Tariff Bill Expected to Create Export Exemptions

Manufacturing companies will be able to deduct taxes for material imports and manufacturing operations from their export tariffs if a bill to update the Tariff Law for 2015-16 fiscal year passes.

The tax credit for exports is aimed at promoting value-added processes and the export production capacity, U Zay Ya Si Thu, deputy director of the Internal Revenue Department (IRD), told a seminar at the headquarters of the Union of Myanmar Federation of Chambers of Commerce and Industry (UMFCCI).

“No tax credit was allowed for exports in the past. We added this relaxation as well as tariff cuts in the bill,” said U Zay Ya Si Thu.

To be eligible for the tax credit, exporters will need to register their businesses and comply with all the regulations while meeting all the tax obligations in a timely manner since the start of their operations.

The exporters will also have to collect and keep all the notification letters from relevant government departments, receipts and invoices for all duty payments to the government regarding their industry and present them at the time of exporting to receive tax credits.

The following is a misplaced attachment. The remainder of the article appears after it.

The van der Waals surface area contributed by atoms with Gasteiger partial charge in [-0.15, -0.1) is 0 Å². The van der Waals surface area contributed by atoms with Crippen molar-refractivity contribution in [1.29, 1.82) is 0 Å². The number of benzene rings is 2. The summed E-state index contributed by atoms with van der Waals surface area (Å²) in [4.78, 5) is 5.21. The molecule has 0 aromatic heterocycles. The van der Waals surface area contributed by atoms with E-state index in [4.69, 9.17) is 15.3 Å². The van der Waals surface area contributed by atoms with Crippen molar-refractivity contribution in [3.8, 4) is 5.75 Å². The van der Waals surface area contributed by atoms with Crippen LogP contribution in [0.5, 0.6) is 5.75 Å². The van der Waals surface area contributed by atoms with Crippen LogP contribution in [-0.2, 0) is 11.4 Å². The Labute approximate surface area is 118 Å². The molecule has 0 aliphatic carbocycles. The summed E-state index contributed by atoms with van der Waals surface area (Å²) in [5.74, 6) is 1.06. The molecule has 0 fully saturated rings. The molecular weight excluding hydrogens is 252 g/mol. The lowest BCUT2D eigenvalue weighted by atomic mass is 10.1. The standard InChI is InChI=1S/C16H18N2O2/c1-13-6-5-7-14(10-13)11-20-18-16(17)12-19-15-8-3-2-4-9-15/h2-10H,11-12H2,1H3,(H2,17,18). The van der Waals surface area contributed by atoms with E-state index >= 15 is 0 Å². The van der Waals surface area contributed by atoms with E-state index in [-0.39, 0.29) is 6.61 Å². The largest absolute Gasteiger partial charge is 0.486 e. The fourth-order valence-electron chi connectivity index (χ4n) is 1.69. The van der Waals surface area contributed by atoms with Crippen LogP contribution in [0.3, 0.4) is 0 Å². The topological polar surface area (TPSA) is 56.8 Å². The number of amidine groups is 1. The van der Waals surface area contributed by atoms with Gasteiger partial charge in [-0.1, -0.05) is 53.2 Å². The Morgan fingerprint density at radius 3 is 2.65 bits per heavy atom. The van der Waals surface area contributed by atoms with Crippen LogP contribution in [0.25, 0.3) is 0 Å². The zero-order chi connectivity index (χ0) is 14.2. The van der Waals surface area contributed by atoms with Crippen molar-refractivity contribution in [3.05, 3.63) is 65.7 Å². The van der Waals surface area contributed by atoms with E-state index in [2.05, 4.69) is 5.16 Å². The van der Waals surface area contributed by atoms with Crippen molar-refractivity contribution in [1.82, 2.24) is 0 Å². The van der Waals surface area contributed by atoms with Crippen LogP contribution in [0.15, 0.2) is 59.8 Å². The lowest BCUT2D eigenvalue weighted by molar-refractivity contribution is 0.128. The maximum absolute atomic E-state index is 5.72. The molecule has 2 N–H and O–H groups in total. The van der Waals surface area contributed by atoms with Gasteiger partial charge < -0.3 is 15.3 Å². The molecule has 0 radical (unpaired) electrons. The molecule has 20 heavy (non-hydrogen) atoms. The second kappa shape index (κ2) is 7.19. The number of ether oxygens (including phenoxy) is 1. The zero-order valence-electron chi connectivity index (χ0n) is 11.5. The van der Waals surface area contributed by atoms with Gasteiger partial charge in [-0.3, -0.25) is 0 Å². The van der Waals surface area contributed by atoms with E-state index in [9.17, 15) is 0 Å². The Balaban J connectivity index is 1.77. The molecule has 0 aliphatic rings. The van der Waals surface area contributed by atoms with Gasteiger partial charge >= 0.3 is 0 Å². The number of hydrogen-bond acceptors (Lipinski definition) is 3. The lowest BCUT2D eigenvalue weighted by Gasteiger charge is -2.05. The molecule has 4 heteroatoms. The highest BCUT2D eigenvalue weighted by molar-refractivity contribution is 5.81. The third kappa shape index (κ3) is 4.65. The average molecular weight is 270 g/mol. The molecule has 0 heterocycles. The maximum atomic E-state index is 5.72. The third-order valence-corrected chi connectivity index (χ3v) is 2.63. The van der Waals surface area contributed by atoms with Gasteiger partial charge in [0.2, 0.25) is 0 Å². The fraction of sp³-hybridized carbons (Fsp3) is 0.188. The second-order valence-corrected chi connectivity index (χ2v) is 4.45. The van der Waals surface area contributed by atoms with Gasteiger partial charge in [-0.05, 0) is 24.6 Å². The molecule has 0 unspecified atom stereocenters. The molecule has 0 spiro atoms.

However if the exporters have not fulfilled the tax obligations and instead paid what they owe to the government in one payment just before the end of taxation period, they will not be eligible to enjoy tax credits for exports, the deputy director said.

The bill sets tariffs on exports for the next fiscal year at 5 percent for crude oil, 8 percent for natural gas, 50 percent on raw and lightly-processed timber, 15 percent on raw gems and 5 percent for finished jewellery, while zero percent tariffs are set for other goods and products. Tax credits will be subtracted at the time of export.

If the amount of tax credit allowed is higher than the value of the tariff due, the exporters can request a refund equivalent to the excess amount of the tax credit from the IRD, said U Zay Ya Si Thu.
Tax credits will not cover exports of the items in IRD’s list of “special items,” which are subject to high tax rates including cigarettes, tobacco and tobacco products, cheroots, cigars, betel nut, alcohol, beer and wine.

Source: Myanmar Business Today

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